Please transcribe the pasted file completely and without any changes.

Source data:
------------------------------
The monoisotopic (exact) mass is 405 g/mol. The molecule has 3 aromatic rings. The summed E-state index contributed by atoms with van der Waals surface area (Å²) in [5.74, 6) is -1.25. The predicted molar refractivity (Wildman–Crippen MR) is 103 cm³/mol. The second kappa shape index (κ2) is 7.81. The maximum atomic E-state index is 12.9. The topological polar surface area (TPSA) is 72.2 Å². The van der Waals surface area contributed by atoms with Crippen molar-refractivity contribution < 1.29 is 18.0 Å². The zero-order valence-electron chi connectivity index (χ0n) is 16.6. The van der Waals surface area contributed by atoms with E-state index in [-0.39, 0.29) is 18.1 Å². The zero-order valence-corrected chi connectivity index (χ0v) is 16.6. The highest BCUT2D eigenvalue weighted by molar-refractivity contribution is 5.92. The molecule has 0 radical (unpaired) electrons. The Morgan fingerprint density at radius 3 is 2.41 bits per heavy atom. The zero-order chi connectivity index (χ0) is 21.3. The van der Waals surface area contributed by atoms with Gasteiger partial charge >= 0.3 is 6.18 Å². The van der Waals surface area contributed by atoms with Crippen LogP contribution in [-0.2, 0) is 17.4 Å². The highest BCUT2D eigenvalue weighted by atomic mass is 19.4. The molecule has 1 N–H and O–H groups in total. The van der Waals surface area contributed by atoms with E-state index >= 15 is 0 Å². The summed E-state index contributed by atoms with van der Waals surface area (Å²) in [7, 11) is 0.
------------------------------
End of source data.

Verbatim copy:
The monoisotopic (exact) mass is 405 g/mol. The molecule has 3 aromatic rings. The summed E-state index contributed by atoms with van der Waals surface area (Å²) in [5.74, 6) is -1.25. The predicted molar refractivity (Wildman–Crippen MR) is 103 cm³/mol. The second kappa shape index (κ2) is 7.81. The maximum atomic E-state index is 12.9. The topological polar surface area (TPSA) is 72.2 Å². The van der Waals surface area contributed by atoms with Crippen molar-refractivity contribution < 1.29 is 18.0 Å². The zero-order valence-electron chi connectivity index (χ0n) is 16.6. The van der Waals surface area contributed by atoms with E-state index in [-0.39, 0.29) is 18.1 Å². The zero-order valence-corrected chi connectivity index (χ0v) is 16.6. The highest BCUT2D eigenvalue weighted by molar-refractivity contribution is 5.92. The molecule has 0 radical (unpaired) electrons. The Morgan fingerprint density at radius 3 is 2.41 bits per heavy atom. The zero-order chi connectivity index (χ0) is 21.3. The van der Waals surface area contributed by atoms with Gasteiger partial charge >= 0.3 is 6.18 Å². The van der Waals surface area contributed by atoms with Crippen LogP contribution in [-0.2, 0) is 17.4 Å². The highest BCUT2D eigenvalue weighted by atomic mass is 19.4. The molecule has 1 N–H and O–H groups in total. The van der Waals surface area contributed by atoms with E-state index >= 15 is 0 Å². The summed E-state index contributed by atoms with van der Waals surface area (Å²) in [7, 11) is 0.